Virginia can lead a national renaissance in nuclear energy, argue Robert Hartwell and Donald Hoffman in a new white paper published by the Thomas Jefferson Institute for Public Policy. They advance two main arguments: (1) nuclear is an economical source of green energy emitting near-zero levels of carbon dioxide, and (2) nuclear can support job creation and contribute to the tax base in Virginia.
As the Environmental Protection Agency’s Clean Power Plan compels Virginia to retire coal-fired power plants as the only practical way to meet strict CO2 emission goals, citizens face a critical decision whether or not to build a new nuclear power plant at Dominion Virginia Power’s North Anna nuclear facility. While Hartwell and Hoffman do not endorse the particulars of Dominion’s plans, they make the case that nuclear power is both safe and economical.
Neither Hoffmann nor Hartwell are disinterested parties. Hoffman chairs the Virginia Nuclear Energy Consortium Authority and Hartwell is president of Hartwell Capitol Consulting, which does work on energy and environmental issues. But as the debate over a third nuclear plant at North Anna heats up, they provide an advance look at how the pro-nuclear side will frame the debate.
Safety. Despite the impression created by highly publicized incidents like Chernobyl, Fukushima and Three Mile Island, nuclear power is safe, they assert. “There has never been a nuclear power accident in the United States resulting in radiation being emitted into the atmosphere.” Likewise, there have been “no accidents of any kind involving nuclear” in Virginia, including Dominion’s nuclear plants, dozens of nuclear-powered vessel, and experimental reactors at Fort Belvoir near Alexandria.
As for the North Anna nuclear plants being located on a fault line, they write:
During the 5.8 earthquake centered in Louisa County in August 2011, the North Anna 1 and 2 plants automatically shut down and were carefully checked before restarting nearly 90 days later. No damage occurred although some of the nuclear storage casks were moved closer together and some slid more than 4.5 inches.
Cost. Studies have found that nuclear power generated in Virginia was the least expensive of any power generation source. The cost per kilowatt hour was estimated at 0.6 cents compared to 3.5 cents for coal and 4.5 cents for natural gas. (The authors do not cite their sources for this data.)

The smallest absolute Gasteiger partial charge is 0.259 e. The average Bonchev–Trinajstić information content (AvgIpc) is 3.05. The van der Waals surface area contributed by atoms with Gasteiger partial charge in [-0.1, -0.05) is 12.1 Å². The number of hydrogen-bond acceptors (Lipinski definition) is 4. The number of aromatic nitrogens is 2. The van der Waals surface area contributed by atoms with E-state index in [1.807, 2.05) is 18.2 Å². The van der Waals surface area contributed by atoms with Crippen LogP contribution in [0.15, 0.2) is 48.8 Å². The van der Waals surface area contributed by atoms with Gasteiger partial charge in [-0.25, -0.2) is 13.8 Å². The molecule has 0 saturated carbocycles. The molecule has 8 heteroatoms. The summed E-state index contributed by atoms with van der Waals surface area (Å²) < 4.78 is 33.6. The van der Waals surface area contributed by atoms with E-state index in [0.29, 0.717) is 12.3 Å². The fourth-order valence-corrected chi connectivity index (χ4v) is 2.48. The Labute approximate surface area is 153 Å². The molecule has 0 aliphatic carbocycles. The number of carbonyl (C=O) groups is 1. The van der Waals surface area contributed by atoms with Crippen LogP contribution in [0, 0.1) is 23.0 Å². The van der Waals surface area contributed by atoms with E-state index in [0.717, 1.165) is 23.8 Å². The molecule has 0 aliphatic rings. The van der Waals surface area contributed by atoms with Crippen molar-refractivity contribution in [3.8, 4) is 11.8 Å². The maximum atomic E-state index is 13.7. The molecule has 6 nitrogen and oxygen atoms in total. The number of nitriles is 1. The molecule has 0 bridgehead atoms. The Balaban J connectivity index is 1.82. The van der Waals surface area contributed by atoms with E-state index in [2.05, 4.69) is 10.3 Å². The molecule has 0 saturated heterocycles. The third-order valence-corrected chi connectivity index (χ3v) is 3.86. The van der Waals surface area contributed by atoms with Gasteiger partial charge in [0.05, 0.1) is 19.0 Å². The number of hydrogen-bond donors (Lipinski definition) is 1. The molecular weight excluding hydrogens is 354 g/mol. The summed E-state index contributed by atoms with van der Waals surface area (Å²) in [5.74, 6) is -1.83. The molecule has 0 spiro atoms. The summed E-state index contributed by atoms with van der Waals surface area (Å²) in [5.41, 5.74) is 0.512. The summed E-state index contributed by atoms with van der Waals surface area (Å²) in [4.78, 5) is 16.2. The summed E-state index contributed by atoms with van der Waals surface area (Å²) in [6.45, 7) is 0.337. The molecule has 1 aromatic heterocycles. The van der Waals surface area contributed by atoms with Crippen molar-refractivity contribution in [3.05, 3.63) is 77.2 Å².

Economic development. Aside from California, Virginia is the largest electricity importer among the 50 states. Moreover, the state will need more than 4,000 megawatts of additional power to meet the increased demand for electricity by 2021. Building power plants in Virginia creates jobs locally and bolsters the tax base.
Experts have found that the average nuclear power plant generates $470 million in sales of goods and services annually. One plant provides approximately $40 million in labor income each year and 400 to 700 full-time permanent jobs which pay 36% more than other local jobs. Each plant also generates an average of $16 million in state and local tax revenue for schools, roads and hospitals.
Virginia is particularly well suited for nuclear power, the authors contend. “The sheer number of nuclear operations and nuclear-related facilities, engineering schools and federal facilities and critical infrastructure which could benefit from safe and secure nuclear power is breathtaking.” An idea of the number of players who could benefit from a renaissance of nuclear power can be seen in the list of nuclear-related companies with a presence in Virginia:
- Babcock and Wilcox
- Bechtel Power Corporation
- Dominion Virginia Power
- Excel Services Corporation
- Fluor Daniel Services Corporation
- GE Hitachi Nuclear Energy
- Huntington Ingalls (Newport News Nuclear)
- The Atlantic Group
- Thorium Power (Lightbridge)
- Toshiba America Nuclear Energy
The authors are particularly jazzed by the potential of Small Modular Reactors (SMRs), which are inherently safer than previous designs. They have smaller land footprints, they don’t require water cooling (which eliminates the potential for leaks of radioactive water), and they have passive safety systems that require no emergency backup power.
Underground SMRs placed in key locations at key government facilities, underground and immune from electromagnetic pulse attacks of power grid sabotage make total sense. … From Tidewater, to Washington, to secure classified facilities in our rural countryside, SMRs dedicated to providing emergency power or continuous power off grid could pave the way for an entire new generation of safe smaller nuclear facilities in key locations across Virginia.
Virginia is poised to capture a major portion of the global nuclear technology market, recently estimated by the U.S. Department of Commerce to approach $750 billion over the next ten years. If we were able to capture 25% of that amount in the U.S., over 185,000 high-paying jobs would be created and sustained.
Bacon’s bottom line: To my mind, Hoffman and Hartwell make a strong case for nuclear power, but I’m acutely aware that they present only one side of the story. Questions I have:
- To what degree does nuclear power in the U.S. benefit from federal government subsidies and tax breaks, and how does that compare to incentives for fossil fuels and renewables? Can we really make intelligent judgments about which fuel is the most economical?
- What kind of technology does Dominion propose to use for its proposed North Anna Three plant? Is it safer than previous technologies? How do the economics compare? Has Dominion explored Small Modular Reactors?
- How do the economics of nuclear power compare to those of renewable energy, the preferred alternative of many Virginia environmentalists? How do environmentalists view SMRs?
I’m sure many more questions will arise, but those should get us started.There are currently no comments highlighted.